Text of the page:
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Does ultilitarianism clash with John Stuart Mill's theory of liberty - Essay Example

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S. Mill defends individual liberty and individual rights. His “Utilitarianism” has been criticized from many angles. Mill is not disposed of kindly to dogmatism in societies, and firmly asserts that people know their interests…
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Does ultilitarianism clash with John Stuart Mills theory of liberty
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"Does ultilitarianism clash with John Stuart Mill's theory of liberty"

Download file to see previous pages democracy, skepticism and tradition (this he does at the same time), and liberty but each must avoid dogmatic thinking while operating, and the rights of the individual are sacrosanct. His extraordinary thoughts are difficult to understand, but if grasped as for their correct import, they must provide lots of valuable input for the practicing politicians of the day, as well as to evaluate the works of the thinkers, past and present! It is difficult job for an ordinary reader to try to understand whether his utilitarianism clashes with the theory of liberty; for the intelligent also, it is a tough exercise. Whereas he focuses on the individual and extols freedom, he dubs majority humanity as mediocre. Why the defender of freedom entertains such contradictory ideas? Critics, therefore, dub Mill as one of the most egotistical and arrogant philosophers.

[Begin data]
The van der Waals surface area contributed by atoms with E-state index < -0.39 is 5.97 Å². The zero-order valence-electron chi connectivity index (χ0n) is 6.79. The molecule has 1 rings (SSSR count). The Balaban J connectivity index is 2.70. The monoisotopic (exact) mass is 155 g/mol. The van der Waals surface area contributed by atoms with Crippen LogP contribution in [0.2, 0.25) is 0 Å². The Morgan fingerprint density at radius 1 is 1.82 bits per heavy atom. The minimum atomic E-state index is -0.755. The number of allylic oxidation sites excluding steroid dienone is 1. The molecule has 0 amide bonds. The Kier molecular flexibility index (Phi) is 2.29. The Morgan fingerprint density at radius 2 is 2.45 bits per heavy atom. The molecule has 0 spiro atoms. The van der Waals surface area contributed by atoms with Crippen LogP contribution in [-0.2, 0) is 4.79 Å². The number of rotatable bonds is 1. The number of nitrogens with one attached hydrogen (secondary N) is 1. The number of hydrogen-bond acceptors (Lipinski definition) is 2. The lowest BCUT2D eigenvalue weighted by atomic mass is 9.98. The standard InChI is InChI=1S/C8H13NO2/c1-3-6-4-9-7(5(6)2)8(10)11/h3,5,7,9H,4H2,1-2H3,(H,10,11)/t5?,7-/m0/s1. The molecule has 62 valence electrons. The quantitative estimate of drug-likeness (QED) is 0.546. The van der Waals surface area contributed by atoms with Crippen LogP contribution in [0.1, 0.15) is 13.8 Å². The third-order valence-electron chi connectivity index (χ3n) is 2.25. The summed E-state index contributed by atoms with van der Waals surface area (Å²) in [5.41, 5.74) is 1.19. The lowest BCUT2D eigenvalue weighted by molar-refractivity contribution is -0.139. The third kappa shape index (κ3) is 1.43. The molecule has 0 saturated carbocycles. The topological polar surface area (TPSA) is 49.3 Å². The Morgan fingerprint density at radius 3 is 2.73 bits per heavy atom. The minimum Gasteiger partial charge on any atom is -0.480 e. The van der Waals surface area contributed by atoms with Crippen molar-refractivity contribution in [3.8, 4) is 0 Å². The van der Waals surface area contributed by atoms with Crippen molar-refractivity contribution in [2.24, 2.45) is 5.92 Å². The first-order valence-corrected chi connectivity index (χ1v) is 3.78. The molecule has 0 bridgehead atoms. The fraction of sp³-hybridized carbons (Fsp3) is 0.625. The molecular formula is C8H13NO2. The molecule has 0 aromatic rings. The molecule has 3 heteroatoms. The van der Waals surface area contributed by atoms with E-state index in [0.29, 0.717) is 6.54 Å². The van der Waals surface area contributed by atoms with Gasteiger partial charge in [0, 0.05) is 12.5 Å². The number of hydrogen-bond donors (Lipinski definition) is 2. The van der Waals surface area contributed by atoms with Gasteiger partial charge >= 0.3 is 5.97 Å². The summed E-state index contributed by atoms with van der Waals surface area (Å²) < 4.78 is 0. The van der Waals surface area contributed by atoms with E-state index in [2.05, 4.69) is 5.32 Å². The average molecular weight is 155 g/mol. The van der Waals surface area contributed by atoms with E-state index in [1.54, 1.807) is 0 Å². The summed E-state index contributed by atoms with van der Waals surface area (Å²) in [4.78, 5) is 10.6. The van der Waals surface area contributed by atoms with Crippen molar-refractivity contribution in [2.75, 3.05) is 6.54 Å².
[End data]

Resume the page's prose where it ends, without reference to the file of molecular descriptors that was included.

J. S. Mill was an English philosopher and economist. He wrote Utilitarianism in 1861. This essay propounds a moral and legal theory, with roots in classical philosophy. Its argument is straightforward. “Morality consists in bringing about the best state of affairs, and that the best state of affairs is the state with the greatest amount of happiness for the greatest number of people. Utilitarianism continues to be an important theory in modern philosophy.” (Spark Notes…) Mill had problems later with his own aversions to say that utilitarianism was too unemotional and that it failed to capture or understand the higher pleasures. His struggle to reconcile Utilitarianism is evident in his later writings but he did not reject utilitarianism as a moral theory. He continued to uphold a more complex version of utilitarianism.
Mill defines utilitarianism as a theory based on the principle that "actions are right in proportion as they tend to promote happiness, wrong as they tend to produce the reverse of happiness."(Spark Notes) Happiness according to Mill is pleasure and the absence of pain. Having said this, he ...Download file to see next pagesRead More
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